According to the United States Environmental Protection Agency (EPA), electricity production accounted for 27.5% of the USA’s greenhouse gas emissions in 2017 (source). This made it the second biggest source of greenhouse gas emissions after transportation (28.9%).
Alternatives to fossil fuels can also have an environmental impact. Biofuels require land which is either acquired through deforestation or by converting land formerly used to grow food.
Growing biofuels can also involve pesticides and fertilisers that affect soil quality and contaminate nearby rivers.
4. Light pollution
Light pollution is an often-overlooked form of pollution that is having an effect of all kinds of wildlife as well as affecting our physical and mental health.
Many insects such as dragonflies and moths are fatally attracted to artificial lights. The effect of artificial light on these populations has a knock-on effect in the rest of the ecosystems.
Lights on tall buildings disorientate migrating birds, and a large number of birds die flying into tall buildings. Some estimates put the number of birds dying from building collisions as high as 988 million a year in the US alone (source).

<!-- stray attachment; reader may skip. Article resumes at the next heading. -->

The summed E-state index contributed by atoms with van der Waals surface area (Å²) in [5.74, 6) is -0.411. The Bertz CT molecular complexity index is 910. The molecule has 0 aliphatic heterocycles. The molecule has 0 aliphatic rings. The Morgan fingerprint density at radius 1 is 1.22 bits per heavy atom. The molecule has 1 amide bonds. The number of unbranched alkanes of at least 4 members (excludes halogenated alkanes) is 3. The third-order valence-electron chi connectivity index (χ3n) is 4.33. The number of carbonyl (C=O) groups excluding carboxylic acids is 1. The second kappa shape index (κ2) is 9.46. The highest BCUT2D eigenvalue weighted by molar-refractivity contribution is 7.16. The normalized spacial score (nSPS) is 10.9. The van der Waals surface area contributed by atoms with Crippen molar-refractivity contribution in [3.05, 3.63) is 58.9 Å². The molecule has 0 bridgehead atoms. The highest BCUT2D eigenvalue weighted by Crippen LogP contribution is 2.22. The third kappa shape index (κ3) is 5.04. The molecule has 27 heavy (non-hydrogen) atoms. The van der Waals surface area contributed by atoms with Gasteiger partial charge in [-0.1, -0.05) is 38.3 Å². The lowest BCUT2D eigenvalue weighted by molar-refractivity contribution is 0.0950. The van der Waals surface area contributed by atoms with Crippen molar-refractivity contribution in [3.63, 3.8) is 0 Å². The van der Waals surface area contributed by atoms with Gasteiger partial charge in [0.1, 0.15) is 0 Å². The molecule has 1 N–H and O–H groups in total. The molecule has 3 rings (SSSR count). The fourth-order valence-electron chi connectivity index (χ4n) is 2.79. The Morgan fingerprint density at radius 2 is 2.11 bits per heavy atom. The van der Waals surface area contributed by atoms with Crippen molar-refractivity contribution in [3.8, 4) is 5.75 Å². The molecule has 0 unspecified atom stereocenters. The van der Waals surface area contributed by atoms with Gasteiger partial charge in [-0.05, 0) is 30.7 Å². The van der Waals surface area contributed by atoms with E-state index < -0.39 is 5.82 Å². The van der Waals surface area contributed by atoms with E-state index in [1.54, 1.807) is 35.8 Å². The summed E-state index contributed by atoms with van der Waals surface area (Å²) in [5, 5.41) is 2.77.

The US military is the world’s biggest polluter, and would be the 47th biggest producer of greenhouse gases if it were a country (source). The US isn’t the only culprit of course, it just happens to have the biggest military budget.
Some of the ways military activity affects the environment include the following:
- Oil spills
- Oil fires and scorched earth policies
- Use of herbicides and defoliants, chemical and nuclear weapons
- Greenhouse gas emissions
Transport is the biggest user of petroleum and the biggest source of greenhouse gas emissions in the US (source). We can assume that it’s also the biggest in the UK and Europe.
Flying is generally the most polluting form of transport, though long-haul flights on full-capacity planes are similar to travelling by car per mile travelled.
While some progress has been made at making cars more environmentally friendly, air travel is expected to double over the next 20 years (source), so greenhouse gas emissions from this sector will continue to grow unless new technology is developed.
How to Be More Eco-Friendly
Here are some practical ways to be more eco-friendly.
1. Consume less
Have you heard of the “5 R’s of sustainability”?
These five actions are a good starting point for living a more eco-friendly lifestyle.
One of the best ways to be more eco-friendly is to simply consume less. You can do this by not buying things you don’t really need, and reusing what you already own.
2. Use less plastic